Letters to the Editor
Your November 1, 2013 special insert coverage of Dick Lamm’s 40th Reunion was an interesting retrospective but was sadly lacking one important detail from his legacy, which all the celebrating of his life and accomplishments can not erase.
The former Governor’s bill, which brought liberalized child killing to America in 1967, has led to the deaths of over 50 million innocent human beings who were never able to enjoy their beautiful country, see a breathtaking sunset, smell a rose or enjoy a glass of wine at a celebration.
I like Tancredo.
I like Mike.
Nobody should announce for office prior to establishing a campaign online contact-possibility... sign of the dastardly times?
I don’t Facebook or Twitter. I do email. I wanted to send Mike Kopp my 20 New Ideas in memory of children armed with crayons at Sandy Hook. The adults massacred had choices outlined 14 years ago from Columbine. Sad history repeats as we ignore facts.
With the government temporarily out of business, legislators aren’t talking much about reforming the tax code. But when they do, I hope they and the president will be more realistic about raising taxes on an industry so tied to economic growth and job creation. The industry I am referring to is the energy industry.
Miller Hudson’s article in the Oct. 4, 2013 issue on EAGLE-Net misses a couple of most salient points:
1. EAGLE-Net’s refused to provide the Legislative Audit Committee with its Asset List (ie what they bought with the $100.6 million and where it might now be found). Where did all the money go?
Dangerous pitfalls in HB 1303 will no doubt continue to impact the November state and local elections
On Thursday, Secretary of State Scott Gessler repealed the controversial email/internet voting rules that had been promulgated for the two recall elections for use by absentee voters.
The tone of the paragraph below in Peter Marcus’ story about personhood in the Aug. 9, 2013 issue is really disturbing. Painting a mother who lost her baby and then was told the five time drunk driver wouldn’t be held accountable for Brady’s death should elicit a modicum of compassion in most human beings.
Portraying Heather as stridently “marching” into the Capitol is inaccurate and unkind and reinforces the belief that media outlets are biased and simply unwilling to write honestly about those who view life as sacred and worthy of legal protection.
For every innocent,
Dear Republicans for Immigration Reform,
I just read your ad in The Statesman in Colorado. It describes exactly no legislation pending before Congress or anywhere else. There is not one bill that puts security first, requires businesses use e-Verify and puts illegal at the end of the line. None. The only ones proposed that come close are from Republicans.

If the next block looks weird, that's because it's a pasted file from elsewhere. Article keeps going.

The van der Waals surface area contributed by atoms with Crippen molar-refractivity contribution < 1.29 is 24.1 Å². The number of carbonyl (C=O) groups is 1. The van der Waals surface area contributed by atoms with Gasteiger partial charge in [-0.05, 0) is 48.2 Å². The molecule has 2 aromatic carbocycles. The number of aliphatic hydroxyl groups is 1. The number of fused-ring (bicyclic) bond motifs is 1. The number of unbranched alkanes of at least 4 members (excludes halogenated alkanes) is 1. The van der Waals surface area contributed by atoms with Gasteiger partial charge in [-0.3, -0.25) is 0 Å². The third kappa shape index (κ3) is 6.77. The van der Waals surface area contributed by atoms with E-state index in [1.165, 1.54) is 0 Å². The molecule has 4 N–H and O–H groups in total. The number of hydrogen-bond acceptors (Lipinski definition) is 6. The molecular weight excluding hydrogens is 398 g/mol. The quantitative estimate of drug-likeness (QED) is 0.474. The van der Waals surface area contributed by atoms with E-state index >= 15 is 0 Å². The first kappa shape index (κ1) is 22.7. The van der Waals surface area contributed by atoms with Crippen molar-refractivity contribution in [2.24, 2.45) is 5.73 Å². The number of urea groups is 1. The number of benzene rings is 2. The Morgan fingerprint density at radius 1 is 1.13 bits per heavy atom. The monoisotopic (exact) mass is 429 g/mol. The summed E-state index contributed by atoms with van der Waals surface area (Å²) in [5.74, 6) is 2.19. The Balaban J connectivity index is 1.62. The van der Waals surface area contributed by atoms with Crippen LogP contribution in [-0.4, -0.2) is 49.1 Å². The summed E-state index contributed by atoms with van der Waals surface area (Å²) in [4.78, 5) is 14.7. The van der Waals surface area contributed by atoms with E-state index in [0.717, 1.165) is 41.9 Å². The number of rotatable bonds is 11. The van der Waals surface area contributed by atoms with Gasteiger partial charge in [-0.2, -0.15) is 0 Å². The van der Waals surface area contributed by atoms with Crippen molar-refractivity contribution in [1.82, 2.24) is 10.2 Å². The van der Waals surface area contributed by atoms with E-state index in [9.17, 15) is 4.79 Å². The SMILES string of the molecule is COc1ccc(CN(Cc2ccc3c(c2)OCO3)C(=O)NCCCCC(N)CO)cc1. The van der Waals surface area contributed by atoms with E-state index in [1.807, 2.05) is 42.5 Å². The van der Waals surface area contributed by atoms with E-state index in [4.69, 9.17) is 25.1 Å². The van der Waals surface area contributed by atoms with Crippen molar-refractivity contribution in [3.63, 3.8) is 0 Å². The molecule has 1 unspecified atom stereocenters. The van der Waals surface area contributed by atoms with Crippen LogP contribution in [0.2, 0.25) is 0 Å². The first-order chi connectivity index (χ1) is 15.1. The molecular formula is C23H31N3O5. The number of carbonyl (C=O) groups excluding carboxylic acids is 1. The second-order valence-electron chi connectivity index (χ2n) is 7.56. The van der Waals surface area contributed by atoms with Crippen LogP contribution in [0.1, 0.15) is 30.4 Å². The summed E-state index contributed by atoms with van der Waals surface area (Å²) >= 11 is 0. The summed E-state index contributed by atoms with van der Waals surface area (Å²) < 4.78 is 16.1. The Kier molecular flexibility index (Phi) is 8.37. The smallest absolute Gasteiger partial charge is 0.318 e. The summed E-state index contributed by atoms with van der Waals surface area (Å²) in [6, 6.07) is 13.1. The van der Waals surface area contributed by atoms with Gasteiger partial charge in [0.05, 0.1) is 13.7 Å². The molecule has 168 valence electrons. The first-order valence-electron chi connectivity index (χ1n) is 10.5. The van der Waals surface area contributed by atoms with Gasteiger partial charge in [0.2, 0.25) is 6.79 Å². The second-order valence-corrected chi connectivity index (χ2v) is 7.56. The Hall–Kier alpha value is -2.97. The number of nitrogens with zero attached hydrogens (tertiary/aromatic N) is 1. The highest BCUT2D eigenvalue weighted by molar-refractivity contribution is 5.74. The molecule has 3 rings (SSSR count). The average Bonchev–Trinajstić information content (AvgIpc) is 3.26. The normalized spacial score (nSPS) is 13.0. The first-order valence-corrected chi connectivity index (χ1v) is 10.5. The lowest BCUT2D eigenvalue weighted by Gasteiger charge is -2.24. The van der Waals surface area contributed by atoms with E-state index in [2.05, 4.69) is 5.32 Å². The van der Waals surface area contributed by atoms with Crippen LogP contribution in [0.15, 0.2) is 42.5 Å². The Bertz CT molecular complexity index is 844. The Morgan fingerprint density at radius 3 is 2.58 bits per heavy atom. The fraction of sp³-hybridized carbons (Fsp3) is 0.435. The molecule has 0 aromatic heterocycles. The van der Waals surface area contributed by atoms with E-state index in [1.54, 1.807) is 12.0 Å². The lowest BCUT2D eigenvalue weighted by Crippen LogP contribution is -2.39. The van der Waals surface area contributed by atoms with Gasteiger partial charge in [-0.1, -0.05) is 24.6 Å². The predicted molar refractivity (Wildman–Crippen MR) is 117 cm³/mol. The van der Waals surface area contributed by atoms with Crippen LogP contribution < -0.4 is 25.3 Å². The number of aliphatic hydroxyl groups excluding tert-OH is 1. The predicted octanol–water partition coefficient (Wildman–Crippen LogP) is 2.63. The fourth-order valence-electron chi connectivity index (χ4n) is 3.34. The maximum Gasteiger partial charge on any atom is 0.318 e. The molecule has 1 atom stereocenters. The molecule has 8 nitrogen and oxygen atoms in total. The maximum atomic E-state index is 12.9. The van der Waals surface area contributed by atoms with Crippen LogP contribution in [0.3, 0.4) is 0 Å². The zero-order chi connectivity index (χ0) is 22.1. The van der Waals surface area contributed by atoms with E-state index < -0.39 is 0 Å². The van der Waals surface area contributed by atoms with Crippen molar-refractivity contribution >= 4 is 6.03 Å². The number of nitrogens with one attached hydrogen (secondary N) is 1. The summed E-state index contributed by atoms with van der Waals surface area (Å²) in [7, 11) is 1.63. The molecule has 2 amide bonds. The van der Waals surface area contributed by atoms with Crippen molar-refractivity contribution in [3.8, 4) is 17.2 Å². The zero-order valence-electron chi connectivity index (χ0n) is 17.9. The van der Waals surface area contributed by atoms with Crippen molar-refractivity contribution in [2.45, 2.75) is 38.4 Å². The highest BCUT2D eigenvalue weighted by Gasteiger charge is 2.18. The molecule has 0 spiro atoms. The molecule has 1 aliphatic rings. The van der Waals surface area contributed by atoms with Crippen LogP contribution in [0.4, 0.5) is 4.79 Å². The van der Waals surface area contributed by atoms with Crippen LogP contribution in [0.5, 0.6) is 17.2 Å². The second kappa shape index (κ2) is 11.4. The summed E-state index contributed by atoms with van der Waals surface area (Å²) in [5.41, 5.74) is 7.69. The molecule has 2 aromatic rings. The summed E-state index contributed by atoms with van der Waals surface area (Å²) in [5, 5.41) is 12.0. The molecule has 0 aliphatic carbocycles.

You people appear to be nothing more than a tool of the left. I defy you to publish the bill number that supports your proposition and the sponsor list.
I saw your article published in the Aug. 2 edition of The Colorado Statesman regarding the House ag committee members getting out into rural areas and wanted to thank you for capturing this. As a member of the Rocky Mountain Agribusiness Association legislative committee, I have been actively working to get more legislature members out in the field and coordinated the tour last week when we hosted state Representatives Perry Buck and Lori Saine. I had an opportunity to spend about four hours with them one-on-one discussing various ag and rural issues. I am also currently working on another ag-related visit for a state senator and a state representative.
I read with interest “To keep on trucking, we need to move toward smarter and simpler regulation,” Greg Fulton’s guest editorial in the June 16th Colorado Statesman about regulation of small trucking companies. I thank him for contributing his thoughts and agree that business deserves smart regulation.
I also think government deserves recognition when it works with business to develop smart regulation. Mr. Fulton’s article seems to imply there are no examples of smart regulation.
State lawmakers should take a clue from the state private investigators and do a little sleuthing on their own into proposals by the Professional Private Investigators Association of Colorado to initiate mandatory licensing of investigators by the state.